9.)  Wendy and Weston are treated to a camping trip up at Lake Tahoe with their grandparents, Nana and Papa Gregg. I chose this setting for their vacation because Lake Tahoe was one of my favorite vacation spots as a child and teen. The scenery is breath-taking. The sky was the prettiest blue you have ever seen—except for the color of the lake’s water which is an even deeper blue than the sky! {The water in Emerald Bay is a stunning green.} The pines send out a strong fragrance which I can still recall. Swimming in the lake was fun, but boy was the water cold. Brrrr. The days are hot up there in the summer, but the nights are cool and refreshing.

10.)  The new school librarian at Tyler Stop School is named Miss Wesley in honor of my third grade teacher. I was in Miss Wesley’s class for about three-fourths of a year until I changed schools. Miss Wesley was a brand new teacher, and her students adored her. She was kind and patient, but I think what I remember most about her was her beautiful smile. She actually smiled at us throughout the day which was a change from my previous teachers who were less demonstrative toward their students. Thank you for showing us you were glad to be our teacher, Miss Wesley!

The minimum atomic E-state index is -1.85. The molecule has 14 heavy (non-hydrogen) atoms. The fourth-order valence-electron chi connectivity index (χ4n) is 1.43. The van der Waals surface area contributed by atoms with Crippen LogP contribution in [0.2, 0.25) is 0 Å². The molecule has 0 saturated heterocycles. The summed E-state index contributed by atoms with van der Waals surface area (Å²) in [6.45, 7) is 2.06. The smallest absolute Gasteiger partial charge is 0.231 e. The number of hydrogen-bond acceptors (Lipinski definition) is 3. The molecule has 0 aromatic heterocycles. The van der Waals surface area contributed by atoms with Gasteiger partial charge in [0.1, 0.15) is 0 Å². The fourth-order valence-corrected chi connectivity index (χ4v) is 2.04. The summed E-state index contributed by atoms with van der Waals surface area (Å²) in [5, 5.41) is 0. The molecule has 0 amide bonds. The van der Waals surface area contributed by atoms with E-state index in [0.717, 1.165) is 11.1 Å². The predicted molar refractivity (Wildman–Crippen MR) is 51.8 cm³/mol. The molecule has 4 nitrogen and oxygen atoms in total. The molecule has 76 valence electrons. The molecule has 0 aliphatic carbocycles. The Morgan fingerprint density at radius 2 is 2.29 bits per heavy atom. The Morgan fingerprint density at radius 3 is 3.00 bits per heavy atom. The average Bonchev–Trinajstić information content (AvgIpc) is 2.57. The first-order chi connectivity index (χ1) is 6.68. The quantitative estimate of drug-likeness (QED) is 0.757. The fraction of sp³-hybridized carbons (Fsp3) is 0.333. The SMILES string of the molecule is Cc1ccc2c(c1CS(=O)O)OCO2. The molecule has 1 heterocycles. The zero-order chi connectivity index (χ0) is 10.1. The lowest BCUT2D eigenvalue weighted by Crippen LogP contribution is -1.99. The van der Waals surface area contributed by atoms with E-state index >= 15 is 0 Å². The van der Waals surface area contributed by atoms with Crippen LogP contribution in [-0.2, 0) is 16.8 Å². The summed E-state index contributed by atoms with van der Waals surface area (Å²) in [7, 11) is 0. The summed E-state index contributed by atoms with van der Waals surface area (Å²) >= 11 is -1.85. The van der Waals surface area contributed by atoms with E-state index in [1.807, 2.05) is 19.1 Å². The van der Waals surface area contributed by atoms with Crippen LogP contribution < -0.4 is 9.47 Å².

‘RES-Q Tyler Stop’ is June McCrary Jacobs‘s first middle-grade book. June is a retired elementary school teacher and literacy mentor who is fond of California history and children’s literature. She especially loves to write, read, and blog about middle-grade fiction and non-fiction on her ‘Reading, Writing & Stitch-Metic’ blog.